- The Washington Times - Tuesday, February 23, 2016

Democratic presidential front-runner Hillary Clinton said Monday that white people should recognize their privilege and “practice humility” when tackling the issue of “systemic racism.”

The former secretary of state participated in a Q&A session on the Facebook page for The Grio, a news website that caters to black readers. When asked by MTV News’ Jamil Smith how she plans to “engage white voters” in fighting for racial justice, Mrs. Clinton said she would speak to “every kind of audience” and push her “breaking every barrier” agenda to “make major new investments in communities of color that have been left out and left behind.”

“As I said in Harlem the other day, ending systemic racism requires contributions from all of us — especially those of us who haven’t experienced it ourselves,” Mrs. Clinton wrote. “White Americans need to do a better job of listening when African-Americans talk about the seen and unseen barriers that you face every day. We need to recognize our privilege and practice humility, rather than assume that our experiences are everyone’s experiences. So I’m going to keep spreading this message — and not just in front of African-American audiences. I’m going to keep talking to every kind of audience about this.”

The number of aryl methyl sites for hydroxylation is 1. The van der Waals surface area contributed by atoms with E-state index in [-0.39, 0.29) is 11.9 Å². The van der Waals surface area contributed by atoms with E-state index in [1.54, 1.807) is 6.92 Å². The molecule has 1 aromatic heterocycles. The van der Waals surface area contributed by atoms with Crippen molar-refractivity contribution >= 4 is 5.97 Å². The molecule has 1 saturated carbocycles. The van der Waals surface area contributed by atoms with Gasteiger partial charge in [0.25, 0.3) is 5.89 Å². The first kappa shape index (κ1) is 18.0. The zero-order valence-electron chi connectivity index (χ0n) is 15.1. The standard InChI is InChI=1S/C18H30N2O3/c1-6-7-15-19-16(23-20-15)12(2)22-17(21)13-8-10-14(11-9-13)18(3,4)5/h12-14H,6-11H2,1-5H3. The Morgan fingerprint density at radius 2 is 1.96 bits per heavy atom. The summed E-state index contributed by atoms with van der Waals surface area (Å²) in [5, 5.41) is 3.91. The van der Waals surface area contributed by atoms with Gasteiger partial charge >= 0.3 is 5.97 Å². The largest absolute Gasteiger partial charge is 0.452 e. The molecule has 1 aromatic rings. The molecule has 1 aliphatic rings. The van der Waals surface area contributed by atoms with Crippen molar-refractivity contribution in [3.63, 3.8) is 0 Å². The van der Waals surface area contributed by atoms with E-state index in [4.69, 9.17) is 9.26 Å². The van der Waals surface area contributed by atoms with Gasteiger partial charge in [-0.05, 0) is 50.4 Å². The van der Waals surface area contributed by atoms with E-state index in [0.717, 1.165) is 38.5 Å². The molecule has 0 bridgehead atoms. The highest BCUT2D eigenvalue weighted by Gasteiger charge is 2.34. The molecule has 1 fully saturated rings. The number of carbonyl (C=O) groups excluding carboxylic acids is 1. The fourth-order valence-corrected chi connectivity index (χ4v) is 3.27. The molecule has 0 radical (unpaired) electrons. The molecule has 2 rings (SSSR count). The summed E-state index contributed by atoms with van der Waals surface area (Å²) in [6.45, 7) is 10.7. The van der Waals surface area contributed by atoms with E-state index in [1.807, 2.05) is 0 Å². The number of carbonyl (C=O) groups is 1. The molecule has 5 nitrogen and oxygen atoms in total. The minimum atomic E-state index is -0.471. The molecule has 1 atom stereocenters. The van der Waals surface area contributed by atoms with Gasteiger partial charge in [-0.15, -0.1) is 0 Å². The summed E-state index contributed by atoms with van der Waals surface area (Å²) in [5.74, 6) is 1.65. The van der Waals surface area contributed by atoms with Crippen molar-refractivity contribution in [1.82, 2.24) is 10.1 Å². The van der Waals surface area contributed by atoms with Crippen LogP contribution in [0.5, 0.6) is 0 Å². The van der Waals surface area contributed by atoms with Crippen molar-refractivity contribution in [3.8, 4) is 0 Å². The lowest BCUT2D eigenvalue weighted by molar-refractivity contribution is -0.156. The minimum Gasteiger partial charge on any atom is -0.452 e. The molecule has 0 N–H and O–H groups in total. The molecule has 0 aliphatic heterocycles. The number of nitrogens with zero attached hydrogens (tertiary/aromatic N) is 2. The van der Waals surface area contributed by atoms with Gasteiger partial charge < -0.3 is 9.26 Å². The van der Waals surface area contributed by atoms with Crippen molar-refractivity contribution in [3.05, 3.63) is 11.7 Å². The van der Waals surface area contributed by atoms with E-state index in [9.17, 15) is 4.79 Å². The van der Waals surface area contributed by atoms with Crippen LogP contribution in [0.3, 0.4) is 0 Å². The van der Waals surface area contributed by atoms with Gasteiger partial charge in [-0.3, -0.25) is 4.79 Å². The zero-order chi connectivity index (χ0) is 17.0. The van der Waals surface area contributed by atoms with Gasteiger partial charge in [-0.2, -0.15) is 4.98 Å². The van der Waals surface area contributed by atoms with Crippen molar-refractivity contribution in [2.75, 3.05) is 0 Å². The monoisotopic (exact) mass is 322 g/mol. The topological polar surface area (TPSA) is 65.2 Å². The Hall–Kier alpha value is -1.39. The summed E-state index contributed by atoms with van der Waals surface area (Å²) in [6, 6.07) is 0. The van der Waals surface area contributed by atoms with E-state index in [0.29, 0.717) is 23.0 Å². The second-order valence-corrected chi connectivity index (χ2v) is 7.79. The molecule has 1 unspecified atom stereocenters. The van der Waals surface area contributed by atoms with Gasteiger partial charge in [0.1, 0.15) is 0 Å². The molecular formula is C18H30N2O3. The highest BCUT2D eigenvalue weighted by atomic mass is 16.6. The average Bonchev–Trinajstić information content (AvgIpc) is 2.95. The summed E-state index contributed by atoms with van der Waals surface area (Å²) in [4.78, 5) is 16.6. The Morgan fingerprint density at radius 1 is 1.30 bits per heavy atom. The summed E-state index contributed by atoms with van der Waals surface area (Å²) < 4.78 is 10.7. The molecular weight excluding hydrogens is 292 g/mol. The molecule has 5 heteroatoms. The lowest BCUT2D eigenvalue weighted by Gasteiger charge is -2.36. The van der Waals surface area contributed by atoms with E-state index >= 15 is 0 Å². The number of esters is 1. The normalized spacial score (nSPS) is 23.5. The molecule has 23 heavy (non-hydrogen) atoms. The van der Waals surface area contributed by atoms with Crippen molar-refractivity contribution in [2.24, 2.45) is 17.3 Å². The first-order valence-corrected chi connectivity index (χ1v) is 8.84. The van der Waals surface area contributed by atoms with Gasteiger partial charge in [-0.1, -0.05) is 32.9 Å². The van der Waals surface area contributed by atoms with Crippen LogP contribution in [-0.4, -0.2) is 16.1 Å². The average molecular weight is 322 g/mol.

In an answer to a question about police brutality, Mrs. Clinton said it’s “outrageous” that black men are “far more likely to be stopped and searched by police, charged with crimes and sentenced to longer prison terms than white men found guilty of the same offenses.”

“Can you imagine if the situation was reversed and white people faced that kind of injustice?” she asked. “Things would change very fast!

“We need to strengthen bonds of trust between communities and police by banning racial profiling, investing more resources in officer training, making body cameras available to every police department, and strengthening the Department of Justice’s Civil Rights Division that holds police departments accountable,” she wrote. “And there are so many police departments out there who are doing this right, with officers who put their lives on the line everyday to keep us all safe — we should build on those best practices and apply them everywhere.”

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